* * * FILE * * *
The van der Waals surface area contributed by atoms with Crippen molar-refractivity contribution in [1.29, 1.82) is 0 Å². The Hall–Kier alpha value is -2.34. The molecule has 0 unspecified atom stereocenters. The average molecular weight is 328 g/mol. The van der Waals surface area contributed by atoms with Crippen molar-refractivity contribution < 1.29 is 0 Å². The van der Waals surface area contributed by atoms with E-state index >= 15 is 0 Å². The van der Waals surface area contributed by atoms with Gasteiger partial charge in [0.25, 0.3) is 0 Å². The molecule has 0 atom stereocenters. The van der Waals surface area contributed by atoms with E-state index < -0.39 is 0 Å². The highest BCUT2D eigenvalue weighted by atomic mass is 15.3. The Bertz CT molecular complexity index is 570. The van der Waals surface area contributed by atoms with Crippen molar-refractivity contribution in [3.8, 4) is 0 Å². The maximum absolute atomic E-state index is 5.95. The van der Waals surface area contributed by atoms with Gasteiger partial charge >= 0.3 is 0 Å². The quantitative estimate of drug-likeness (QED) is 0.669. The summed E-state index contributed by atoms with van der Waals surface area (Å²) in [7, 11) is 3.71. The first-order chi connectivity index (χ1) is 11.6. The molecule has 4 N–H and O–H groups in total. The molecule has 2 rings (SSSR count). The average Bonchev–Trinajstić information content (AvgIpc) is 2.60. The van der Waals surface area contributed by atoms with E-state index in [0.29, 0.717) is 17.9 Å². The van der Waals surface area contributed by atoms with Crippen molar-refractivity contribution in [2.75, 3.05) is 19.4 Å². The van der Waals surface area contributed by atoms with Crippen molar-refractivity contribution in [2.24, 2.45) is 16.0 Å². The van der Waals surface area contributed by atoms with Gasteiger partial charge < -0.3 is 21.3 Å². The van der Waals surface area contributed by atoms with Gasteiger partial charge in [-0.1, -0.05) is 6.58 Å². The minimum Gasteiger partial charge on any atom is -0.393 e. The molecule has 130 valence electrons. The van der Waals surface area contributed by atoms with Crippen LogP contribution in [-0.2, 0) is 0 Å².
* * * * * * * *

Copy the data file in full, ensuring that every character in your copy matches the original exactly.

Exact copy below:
The van der Waals surface area contributed by atoms with Crippen molar-refractivity contribution in [1.29, 1.82) is 0 Å². The Hall–Kier alpha value is -2.34. The molecule has 0 unspecified atom stereocenters. The average molecular weight is 328 g/mol. The van der Waals surface area contributed by atoms with Crippen molar-refractivity contribution < 1.29 is 0 Å². The van der Waals surface area contributed by atoms with E-state index >= 15 is 0 Å². The van der Waals surface area contributed by atoms with Gasteiger partial charge in [0.25, 0.3) is 0 Å². The molecule has 0 atom stereocenters. The van der Waals surface area contributed by atoms with E-state index < -0.39 is 0 Å². The highest BCUT2D eigenvalue weighted by atomic mass is 15.3. The Bertz CT molecular complexity index is 570. The van der Waals surface area contributed by atoms with Crippen molar-refractivity contribution in [3.8, 4) is 0 Å². The maximum absolute atomic E-state index is 5.95. The van der Waals surface area contributed by atoms with Gasteiger partial charge >= 0.3 is 0 Å². The quantitative estimate of drug-likeness (QED) is 0.669. The summed E-state index contributed by atoms with van der Waals surface area (Å²) in [7, 11) is 3.71. The first-order chi connectivity index (χ1) is 11.6. The molecule has 4 N–H and O–H groups in total. The molecule has 2 rings (SSSR count). The average Bonchev–Trinajstić information content (AvgIpc) is 2.60. The van der Waals surface area contributed by atoms with E-state index in [0.29, 0.717) is 17.9 Å². The van der Waals surface area contributed by atoms with Crippen molar-refractivity contribution in [2.75, 3.05) is 19.4 Å². The van der Waals surface area contributed by atoms with Crippen molar-refractivity contribution in [2.24, 2.45) is 16.0 Å². The van der Waals surface area contributed by atoms with Gasteiger partial charge < -0.3 is 21.3 Å². The van der Waals surface area contributed by atoms with Gasteiger partial charge in [-0.1, -0.05) is 6.58 Å². The minimum Gasteiger partial charge on any atom is -0.393 e. The molecule has 130 valence electrons. The van der Waals surface area contributed by atoms with Crippen LogP contribution in [-0.2, 0) is 0 Å².